NN Inc will pay taxes in Johnson City despite departure Reviewed by BJournal Admin on . Above: Richard Holder, NN president and CEO NN Inc. will pay 67 percent of 2019 property taxes due on its former headquarters in north Johnson City – rather tha Above: Richard Holder, NN president and CEO NN Inc. will pay 67 percent of 2019 property taxes due on its former headquarters in north Johnson City – rather tha Rating: 0
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NN Inc will pay taxes in Johnson City despite departure

NN Inc will pay taxes in Johnson City despite departure

Above: Richard Holder, NN president and CEO

NN Inc. will pay 67 percent of 2019 property taxes due on its former headquarters in north Johnson City – rather than zero – after falling 107 jobs short of a tax incentive-related requirement. That will amount to approximately $113,000 and includes assessments on real estate and personal property.

The company recently announced it would eliminate its remaining Johnson City corporate workforce by July. NN submitted its Annual Performance Report to the City’s Industrial Development Board (IDB) late Thursday, which indicated 63 employees remained at the Johnson City location as of March 9.

“NN had added 72 jobs when they chose to relocate in 2018,” Northeast Tennessee Regional Economic Partnership CEO Mitch Miller said. “Our preference certainly would have been for NN to remain in Johnson City and create the 200 jobs they projected back in 2014, but the protection in the PILOT put forth by the IDB is the reason we will see the property taxes paid this year.”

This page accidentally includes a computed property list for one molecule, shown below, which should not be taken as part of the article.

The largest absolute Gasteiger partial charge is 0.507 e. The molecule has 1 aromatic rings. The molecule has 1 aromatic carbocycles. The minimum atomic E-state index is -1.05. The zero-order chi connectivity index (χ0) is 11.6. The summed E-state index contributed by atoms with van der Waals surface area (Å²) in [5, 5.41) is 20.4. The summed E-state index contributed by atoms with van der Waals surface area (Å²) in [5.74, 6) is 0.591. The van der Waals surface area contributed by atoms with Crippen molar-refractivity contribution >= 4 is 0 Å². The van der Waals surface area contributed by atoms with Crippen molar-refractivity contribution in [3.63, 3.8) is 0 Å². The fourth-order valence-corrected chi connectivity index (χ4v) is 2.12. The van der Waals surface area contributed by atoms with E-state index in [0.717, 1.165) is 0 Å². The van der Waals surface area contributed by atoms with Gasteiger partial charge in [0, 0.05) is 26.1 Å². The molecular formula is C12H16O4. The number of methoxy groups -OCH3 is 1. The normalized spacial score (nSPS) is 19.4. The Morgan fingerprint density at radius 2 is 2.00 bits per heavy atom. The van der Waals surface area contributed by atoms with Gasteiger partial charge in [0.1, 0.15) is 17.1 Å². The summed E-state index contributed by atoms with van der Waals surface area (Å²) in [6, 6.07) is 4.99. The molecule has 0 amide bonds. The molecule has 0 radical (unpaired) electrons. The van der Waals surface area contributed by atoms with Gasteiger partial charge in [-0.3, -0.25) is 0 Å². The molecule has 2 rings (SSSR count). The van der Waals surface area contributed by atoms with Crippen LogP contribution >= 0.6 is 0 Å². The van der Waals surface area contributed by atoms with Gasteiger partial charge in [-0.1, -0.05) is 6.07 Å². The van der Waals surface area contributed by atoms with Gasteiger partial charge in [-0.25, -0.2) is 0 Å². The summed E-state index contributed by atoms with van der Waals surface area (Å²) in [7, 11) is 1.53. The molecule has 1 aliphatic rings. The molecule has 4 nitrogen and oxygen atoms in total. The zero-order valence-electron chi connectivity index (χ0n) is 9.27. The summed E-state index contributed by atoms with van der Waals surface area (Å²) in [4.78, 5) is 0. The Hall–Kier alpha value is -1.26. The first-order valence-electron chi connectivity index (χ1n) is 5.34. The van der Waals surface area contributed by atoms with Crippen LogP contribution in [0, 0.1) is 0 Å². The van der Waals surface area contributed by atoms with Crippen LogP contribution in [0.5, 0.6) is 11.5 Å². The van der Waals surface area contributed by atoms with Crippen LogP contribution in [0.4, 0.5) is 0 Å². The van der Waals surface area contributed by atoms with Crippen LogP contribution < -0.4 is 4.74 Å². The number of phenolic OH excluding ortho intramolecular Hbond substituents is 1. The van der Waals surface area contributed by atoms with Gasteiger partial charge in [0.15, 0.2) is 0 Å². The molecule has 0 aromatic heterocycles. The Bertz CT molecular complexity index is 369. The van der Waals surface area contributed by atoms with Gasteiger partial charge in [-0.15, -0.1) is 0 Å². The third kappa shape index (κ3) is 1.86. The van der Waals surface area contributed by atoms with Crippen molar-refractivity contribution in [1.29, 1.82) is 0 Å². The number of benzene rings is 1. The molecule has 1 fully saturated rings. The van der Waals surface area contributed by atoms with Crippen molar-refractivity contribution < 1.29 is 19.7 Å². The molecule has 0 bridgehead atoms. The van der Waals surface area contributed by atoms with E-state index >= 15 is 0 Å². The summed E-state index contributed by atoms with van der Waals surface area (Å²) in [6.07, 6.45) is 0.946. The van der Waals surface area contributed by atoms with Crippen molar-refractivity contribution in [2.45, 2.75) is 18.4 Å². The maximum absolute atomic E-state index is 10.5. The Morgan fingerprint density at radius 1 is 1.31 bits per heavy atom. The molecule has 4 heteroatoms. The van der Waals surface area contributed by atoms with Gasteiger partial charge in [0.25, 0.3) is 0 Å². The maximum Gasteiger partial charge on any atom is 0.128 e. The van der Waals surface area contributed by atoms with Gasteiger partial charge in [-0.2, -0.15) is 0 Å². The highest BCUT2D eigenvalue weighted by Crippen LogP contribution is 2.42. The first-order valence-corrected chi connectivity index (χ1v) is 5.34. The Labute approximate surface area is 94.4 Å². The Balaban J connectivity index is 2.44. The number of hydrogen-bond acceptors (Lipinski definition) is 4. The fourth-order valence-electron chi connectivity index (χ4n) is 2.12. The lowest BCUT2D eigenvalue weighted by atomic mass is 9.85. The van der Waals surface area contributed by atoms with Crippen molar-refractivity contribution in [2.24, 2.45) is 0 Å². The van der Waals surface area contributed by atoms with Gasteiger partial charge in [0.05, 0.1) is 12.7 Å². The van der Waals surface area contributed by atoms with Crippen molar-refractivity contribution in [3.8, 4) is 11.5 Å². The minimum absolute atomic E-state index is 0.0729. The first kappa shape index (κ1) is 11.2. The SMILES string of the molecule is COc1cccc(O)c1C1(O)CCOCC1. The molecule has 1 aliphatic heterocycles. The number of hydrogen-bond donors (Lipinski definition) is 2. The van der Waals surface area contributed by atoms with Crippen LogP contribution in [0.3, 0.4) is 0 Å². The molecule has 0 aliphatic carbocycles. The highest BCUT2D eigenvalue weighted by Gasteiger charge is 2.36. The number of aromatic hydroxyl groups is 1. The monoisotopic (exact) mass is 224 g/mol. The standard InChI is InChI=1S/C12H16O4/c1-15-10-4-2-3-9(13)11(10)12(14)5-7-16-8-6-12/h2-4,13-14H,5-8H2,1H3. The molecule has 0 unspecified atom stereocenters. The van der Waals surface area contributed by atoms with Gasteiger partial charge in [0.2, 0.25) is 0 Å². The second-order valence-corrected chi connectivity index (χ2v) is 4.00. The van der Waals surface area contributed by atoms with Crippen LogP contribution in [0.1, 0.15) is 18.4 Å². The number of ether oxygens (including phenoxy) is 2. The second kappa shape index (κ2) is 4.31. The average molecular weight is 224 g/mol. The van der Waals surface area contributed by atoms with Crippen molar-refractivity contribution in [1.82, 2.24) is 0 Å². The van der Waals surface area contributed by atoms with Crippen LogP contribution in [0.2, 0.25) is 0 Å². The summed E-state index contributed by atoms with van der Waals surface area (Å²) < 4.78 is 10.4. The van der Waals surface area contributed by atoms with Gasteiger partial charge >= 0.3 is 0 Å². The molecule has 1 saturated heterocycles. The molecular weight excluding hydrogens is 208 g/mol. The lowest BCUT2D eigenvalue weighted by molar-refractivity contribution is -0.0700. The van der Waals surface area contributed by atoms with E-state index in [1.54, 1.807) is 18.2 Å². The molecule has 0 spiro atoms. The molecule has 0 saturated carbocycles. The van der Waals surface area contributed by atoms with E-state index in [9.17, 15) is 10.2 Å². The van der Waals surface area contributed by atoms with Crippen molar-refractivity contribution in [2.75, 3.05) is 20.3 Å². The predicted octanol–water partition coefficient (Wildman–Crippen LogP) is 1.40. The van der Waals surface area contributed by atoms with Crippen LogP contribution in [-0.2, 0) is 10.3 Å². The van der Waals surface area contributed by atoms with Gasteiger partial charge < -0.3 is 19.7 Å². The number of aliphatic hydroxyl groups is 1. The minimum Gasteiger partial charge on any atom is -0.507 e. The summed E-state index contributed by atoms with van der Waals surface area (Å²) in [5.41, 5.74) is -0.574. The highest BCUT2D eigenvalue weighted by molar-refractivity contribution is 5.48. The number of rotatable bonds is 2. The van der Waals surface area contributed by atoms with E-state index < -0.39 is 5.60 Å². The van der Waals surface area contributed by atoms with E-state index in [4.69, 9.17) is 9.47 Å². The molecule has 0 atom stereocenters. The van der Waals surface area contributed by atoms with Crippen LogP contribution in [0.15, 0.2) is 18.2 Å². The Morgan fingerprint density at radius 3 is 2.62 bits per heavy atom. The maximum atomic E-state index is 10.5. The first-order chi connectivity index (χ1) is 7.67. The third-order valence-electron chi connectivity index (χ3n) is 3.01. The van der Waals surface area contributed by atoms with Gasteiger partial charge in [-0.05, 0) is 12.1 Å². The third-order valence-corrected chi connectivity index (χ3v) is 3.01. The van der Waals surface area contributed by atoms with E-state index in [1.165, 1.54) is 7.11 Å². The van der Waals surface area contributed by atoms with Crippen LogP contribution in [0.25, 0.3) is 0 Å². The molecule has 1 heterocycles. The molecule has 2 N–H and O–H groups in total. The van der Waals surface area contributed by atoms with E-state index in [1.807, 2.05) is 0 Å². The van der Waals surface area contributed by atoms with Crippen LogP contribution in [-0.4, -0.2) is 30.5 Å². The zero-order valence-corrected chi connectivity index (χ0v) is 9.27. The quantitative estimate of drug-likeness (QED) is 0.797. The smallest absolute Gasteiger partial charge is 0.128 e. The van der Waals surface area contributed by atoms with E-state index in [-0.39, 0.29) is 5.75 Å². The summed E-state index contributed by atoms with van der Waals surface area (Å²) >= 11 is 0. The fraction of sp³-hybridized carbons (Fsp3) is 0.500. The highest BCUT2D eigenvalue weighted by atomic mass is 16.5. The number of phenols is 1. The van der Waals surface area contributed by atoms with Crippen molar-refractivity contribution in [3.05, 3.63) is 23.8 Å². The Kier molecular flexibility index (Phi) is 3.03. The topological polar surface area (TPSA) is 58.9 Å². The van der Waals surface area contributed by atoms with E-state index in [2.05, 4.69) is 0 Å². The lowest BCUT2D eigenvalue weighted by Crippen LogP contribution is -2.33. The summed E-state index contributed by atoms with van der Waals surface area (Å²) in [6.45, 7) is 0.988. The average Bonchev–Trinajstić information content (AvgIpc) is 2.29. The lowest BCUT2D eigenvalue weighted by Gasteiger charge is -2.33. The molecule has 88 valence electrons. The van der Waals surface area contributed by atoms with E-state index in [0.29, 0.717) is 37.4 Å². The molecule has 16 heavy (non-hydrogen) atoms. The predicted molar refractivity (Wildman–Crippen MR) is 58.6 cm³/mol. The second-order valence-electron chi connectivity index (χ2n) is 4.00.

In 2017, partly in response to “general concerns about PILOTs,” the Tennessee General Assembly directed Tennessee’s Advisory Commission on Intergovernmental Relations to complete a study of PILOT agreements, including what the economic benefits to counties and cities are from the use of PILOT agreements.

The study found “it is not uncommon for PILOT agreements to be reevaluated because a (company) is missing jobs, wages, or investment projections,” the study found. As in NN’s case, penalties are “forward looking,” allowing IDBs to reduce, restructure or eliminate only future promised incentives. NN’s PILOT has been in effect since the 2015 tax year, but 2019 is the first year the performance report affects NN’s local tax liability.

Miller said PILOT agreements are a necessary and widely used tool in the competitive landscape of job recruitment and retention. Some recipients don’t perform, making the agreements’ structure important to protect the affected communities.

The IDB and local governments continue to refine the local PILOT program. “We want to use PILOT agreements selectively, when they make sense based on a thorough vetting of all the factors,” Miller said.

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